Speaking to reporters after the opening of the Peopleís Progressive Party annual general meeting in Kuala Lumpur on Saturday, Mahathir said:
"As far as we are concerned, Indonesia is an independent country, and if it wants to do something, it should be allowed to do something.
"If you say that in so doing, it would damage itself, that still is the right of Indonesia. Otherwise we are not independent because we are always being forced by somebody else to do certain things.''
Mahathir said that even if "they (Indonesia) want to make a mess for themselves, they have a right to.''
Malaysians generally must be very concerned by such a public statement by the Prime Minister, which cannot and should not be the official policy of the government.
In the modern global society, where there is a high degree of interdependence, every country must act with a heightened sense of good neighbourliness to ensure that it does not intentionally cause damage to the interests of neighbouring countries, and it is unthinkable that if Indonesia or any country for that matter is contemplating a proposed course of action which could cause enormous harm to its own economy and those of neighbouring countries, the banner of national sovereignty and independence sholuld be raised to justify its right to act in utter disregard of its international and regional responsibilities.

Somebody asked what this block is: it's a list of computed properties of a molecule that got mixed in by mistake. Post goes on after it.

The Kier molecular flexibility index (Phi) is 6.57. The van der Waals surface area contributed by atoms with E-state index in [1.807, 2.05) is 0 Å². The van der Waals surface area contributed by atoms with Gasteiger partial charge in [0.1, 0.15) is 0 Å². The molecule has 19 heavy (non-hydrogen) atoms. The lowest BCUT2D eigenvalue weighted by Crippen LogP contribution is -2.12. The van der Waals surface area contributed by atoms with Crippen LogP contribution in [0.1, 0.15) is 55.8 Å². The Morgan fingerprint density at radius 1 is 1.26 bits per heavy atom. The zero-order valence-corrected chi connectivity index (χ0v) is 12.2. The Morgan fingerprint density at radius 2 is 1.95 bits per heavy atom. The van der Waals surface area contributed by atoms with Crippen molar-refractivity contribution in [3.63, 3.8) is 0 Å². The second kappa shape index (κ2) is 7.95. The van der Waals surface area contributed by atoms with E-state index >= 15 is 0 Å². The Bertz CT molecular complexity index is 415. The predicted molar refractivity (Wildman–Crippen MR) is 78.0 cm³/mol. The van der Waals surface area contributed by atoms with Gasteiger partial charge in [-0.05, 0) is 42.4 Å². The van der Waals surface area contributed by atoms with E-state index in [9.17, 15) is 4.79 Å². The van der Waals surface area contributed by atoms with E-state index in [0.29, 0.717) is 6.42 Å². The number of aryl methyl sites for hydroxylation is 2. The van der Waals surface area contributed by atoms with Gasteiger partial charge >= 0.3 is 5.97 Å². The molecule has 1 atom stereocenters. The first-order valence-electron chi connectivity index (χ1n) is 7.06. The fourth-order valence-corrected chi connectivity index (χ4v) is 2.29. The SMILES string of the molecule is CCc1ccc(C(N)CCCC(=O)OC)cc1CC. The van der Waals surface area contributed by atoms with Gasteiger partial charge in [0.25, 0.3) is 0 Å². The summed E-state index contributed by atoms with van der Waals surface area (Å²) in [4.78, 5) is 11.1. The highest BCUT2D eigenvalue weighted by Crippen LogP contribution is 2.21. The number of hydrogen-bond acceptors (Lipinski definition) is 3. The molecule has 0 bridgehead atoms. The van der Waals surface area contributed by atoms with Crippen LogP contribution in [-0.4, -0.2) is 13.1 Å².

Mahathirís statement is particularly unfortunate especially at a time when there are increasing regional and international concerns whether the Indonesian economy and politics would deteriorate to a situation which would adversely affect not only Indonesia, but the regional economies as well - and in particular, whether President Suharto would end his three decades of rule in the shambles which ushered him into power in the first place in 1966.
Mahathirís stand is unfortunate for another reason. There are now fears that the uncontrolled new forest fires in Indonesia, aggravated by the inability of the Indonesian authorities to deal with the problem because of the worsening economic crisis, could bring back the regional haze and another environmental catastrophe.
If Indonesia has the unchallenged national sovereign right to do or not to do what it wants, then the neighbouring countries have no right to ask Indonesia to check the forest fires to prevent the recurrence of another regional environmental catastrophe.
In fact, the very concept of ASEAN would be undermined if individual nations insist on its sovereign right to acts of commission or omission in utter disregard of its repercussions on neighbouring countries.
While respecting the national sovereign rights of Indonesia, the Malaysian Government must also be responsible to the Malaysian people by raising with the Indonesian authorities its concerns about any course of action which the Indonesian government proposes to take during the current economic crisis which could adversely affect neighbouring economies. If the Malaysian Government is not prepared to act in this manner, then what is the use of ASEAN Finance Ministers meeting in Jakarta this week or the ASEAN Environment Ministers meeting in Kuala Lumpur in the next few days?